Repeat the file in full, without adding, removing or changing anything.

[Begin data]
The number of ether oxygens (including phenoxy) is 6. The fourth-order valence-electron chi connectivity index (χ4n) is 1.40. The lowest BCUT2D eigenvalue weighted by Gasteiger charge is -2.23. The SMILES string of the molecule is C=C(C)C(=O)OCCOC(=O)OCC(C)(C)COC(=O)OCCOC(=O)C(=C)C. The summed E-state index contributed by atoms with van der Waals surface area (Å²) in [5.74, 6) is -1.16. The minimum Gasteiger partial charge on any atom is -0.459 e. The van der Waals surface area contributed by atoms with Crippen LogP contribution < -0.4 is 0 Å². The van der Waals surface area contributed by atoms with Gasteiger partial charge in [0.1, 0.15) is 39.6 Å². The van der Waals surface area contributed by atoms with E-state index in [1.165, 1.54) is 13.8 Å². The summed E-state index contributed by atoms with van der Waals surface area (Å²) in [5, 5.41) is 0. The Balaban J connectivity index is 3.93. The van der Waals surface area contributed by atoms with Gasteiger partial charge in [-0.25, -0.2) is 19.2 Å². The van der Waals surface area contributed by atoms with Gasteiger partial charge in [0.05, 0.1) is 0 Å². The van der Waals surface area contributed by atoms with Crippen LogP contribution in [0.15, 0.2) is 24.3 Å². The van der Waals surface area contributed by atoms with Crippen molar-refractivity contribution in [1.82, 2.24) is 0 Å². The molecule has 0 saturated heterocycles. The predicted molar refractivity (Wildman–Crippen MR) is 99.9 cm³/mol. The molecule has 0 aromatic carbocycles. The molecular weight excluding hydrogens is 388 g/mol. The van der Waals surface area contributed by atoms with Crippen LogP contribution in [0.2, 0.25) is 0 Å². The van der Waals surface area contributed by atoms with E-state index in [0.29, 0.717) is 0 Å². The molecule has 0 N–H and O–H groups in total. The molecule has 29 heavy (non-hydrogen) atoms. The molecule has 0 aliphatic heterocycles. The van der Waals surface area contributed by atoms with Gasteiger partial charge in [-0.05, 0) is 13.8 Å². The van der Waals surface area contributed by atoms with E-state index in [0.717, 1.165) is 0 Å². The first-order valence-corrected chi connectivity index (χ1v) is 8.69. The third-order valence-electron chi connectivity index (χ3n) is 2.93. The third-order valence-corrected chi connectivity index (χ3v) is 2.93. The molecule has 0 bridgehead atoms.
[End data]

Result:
The number of ether oxygens (including phenoxy) is 6. The fourth-order valence-electron chi connectivity index (χ4n) is 1.40. The lowest BCUT2D eigenvalue weighted by Gasteiger charge is -2.23. The SMILES string of the molecule is C=C(C)C(=O)OCCOC(=O)OCC(C)(C)COC(=O)OCCOC(=O)C(=C)C. The summed E-state index contributed by atoms with van der Waals surface area (Å²) in [5.74, 6) is -1.16. The minimum Gasteiger partial charge on any atom is -0.459 e. The van der Waals surface area contributed by atoms with Crippen LogP contribution < -0.4 is 0 Å². The van der Waals surface area contributed by atoms with Gasteiger partial charge in [0.1, 0.15) is 39.6 Å². The van der Waals surface area contributed by atoms with E-state index in [1.165, 1.54) is 13.8 Å². The summed E-state index contributed by atoms with van der Waals surface area (Å²) in [5, 5.41) is 0. The Balaban J connectivity index is 3.93. The van der Waals surface area contributed by atoms with Gasteiger partial charge in [-0.25, -0.2) is 19.2 Å². The van der Waals surface area contributed by atoms with Gasteiger partial charge in [0.05, 0.1) is 0 Å². The van der Waals surface area contributed by atoms with Crippen LogP contribution in [0.15, 0.2) is 24.3 Å². The van der Waals surface area contributed by atoms with Crippen molar-refractivity contribution in [1.82, 2.24) is 0 Å². The molecule has 0 saturated heterocycles. The predicted molar refractivity (Wildman–Crippen MR) is 99.9 cm³/mol. The molecule has 0 aromatic carbocycles. The molecular weight excluding hydrogens is 388 g/mol. The van der Waals surface area contributed by atoms with Crippen LogP contribution in [0.2, 0.25) is 0 Å². The van der Waals surface area contributed by atoms with E-state index in [0.29, 0.717) is 0 Å². The molecule has 0 N–H and O–H groups in total. The molecule has 29 heavy (non-hydrogen) atoms. The molecule has 0 aliphatic heterocycles. The van der Waals surface area contributed by atoms with Gasteiger partial charge in [-0.05, 0) is 13.8 Å². The van der Waals surface area contributed by atoms with E-state index in [0.717, 1.165) is 0 Å². The first-order valence-corrected chi connectivity index (χ1v) is 8.69. The third-order valence-electron chi connectivity index (χ3n) is 2.93. The third-order valence-corrected chi connectivity index (χ3v) is 2.93. The molecule has 0 bridgehead atoms.